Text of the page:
Glenn Hubbard says the Fed can’t do it alone:
We’re Asking Too Much of the Fed, by R. Glenn Hubbard, Commentary, WSJ: The combination of eye-popping headline inflation of 5% year over year and dramatic expansions of the Federal Reserve’s lending activities to limit the credit crunch raise a key question: Are we asking too much of monetary policy?
The simple answer is yes. The expansion of the Fed’s lending has been extraordinary in scale and scope. But it is not the best response to the present credit crunch, and may bring unwelcome side effects. … moral hazard. … … inflationary pressures. …surging commodity prices … weakness in the foreign-exchange value of the dollar. …
It is asking a lot for monetary policy alone to carry the burden of supporting aggregate demand. Fiscal policy can play a role. Congress and President Bush did pass an economic stimulus package centered on tax rebates. But clarity about a positive future for the 2001 and 2003 tax cuts which bolster collateral values — along with a cut in corporate tax rates to promote investment — would offer a much more potent tonic. …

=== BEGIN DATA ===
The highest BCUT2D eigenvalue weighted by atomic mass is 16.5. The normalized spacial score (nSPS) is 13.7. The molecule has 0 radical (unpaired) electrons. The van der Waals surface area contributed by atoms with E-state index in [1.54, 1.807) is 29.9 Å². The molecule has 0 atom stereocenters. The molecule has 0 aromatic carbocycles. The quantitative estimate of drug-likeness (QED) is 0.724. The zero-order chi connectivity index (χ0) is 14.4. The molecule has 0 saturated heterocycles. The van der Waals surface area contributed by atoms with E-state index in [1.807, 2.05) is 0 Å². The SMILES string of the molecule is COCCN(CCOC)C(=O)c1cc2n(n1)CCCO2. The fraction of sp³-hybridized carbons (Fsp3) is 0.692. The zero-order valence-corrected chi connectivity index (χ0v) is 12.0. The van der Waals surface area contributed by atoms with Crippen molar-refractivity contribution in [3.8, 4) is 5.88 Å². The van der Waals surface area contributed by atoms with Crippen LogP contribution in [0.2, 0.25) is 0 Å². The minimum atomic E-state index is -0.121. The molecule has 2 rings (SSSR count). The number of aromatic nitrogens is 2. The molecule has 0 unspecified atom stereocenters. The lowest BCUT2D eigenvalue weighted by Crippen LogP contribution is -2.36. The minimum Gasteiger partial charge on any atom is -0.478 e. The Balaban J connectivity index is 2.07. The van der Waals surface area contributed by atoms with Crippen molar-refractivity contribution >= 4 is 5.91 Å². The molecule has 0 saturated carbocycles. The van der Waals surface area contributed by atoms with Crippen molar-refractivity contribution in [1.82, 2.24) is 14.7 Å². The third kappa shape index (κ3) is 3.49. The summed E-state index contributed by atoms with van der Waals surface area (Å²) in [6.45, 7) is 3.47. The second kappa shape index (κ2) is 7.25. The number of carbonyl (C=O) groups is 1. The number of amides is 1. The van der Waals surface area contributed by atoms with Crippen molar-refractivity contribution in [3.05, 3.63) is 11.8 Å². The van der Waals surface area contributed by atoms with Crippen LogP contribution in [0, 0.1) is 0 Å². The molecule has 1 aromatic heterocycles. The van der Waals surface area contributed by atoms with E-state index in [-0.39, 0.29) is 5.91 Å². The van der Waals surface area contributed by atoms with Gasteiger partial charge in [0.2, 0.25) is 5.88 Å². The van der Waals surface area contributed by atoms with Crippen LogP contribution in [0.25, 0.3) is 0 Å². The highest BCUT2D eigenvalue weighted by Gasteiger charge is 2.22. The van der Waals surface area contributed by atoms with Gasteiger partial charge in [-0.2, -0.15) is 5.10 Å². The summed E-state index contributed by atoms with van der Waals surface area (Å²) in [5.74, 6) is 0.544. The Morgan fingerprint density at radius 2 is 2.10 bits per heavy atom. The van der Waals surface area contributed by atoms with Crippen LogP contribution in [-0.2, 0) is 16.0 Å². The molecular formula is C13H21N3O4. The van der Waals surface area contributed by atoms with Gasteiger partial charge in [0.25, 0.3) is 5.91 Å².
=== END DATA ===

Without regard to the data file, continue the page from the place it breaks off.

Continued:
I agree that Fed policy alone may not be enough to get the economy back on track, I’ve argued that for a long time. But tax cuts are not the only option for stimulating the economy, government spending can also be used, and in theory on short-run stabilization policy, a one dollar increase in government spending has a bigger impact on GDP than a one dollar tax cut. Infrastructure is an obvious target for spending, it’s surely needed, but there are other areas that could use help as well.
If the worry is that the spending will be permanent, Democrats can play the Republican game, but actually mean what they say. A stimulus should be temporary, so – just like the Republicans do with tax cuts – put clauses in the legislation that say the spending expires at a certain date. There will be x dollars per year for y years to do z, and that will be it. That way, there’s no long-run impact on the budget (unlike the real intent of the tax-cut advocates who, once the economy gets better, will argue against reversing the stimulus measures). If the goal is to stimulate the economy, there’s just no need to limit the policies under consideration to some type of tax cut.
Originally published at Economist’s View and reproduced here with the author’s permission.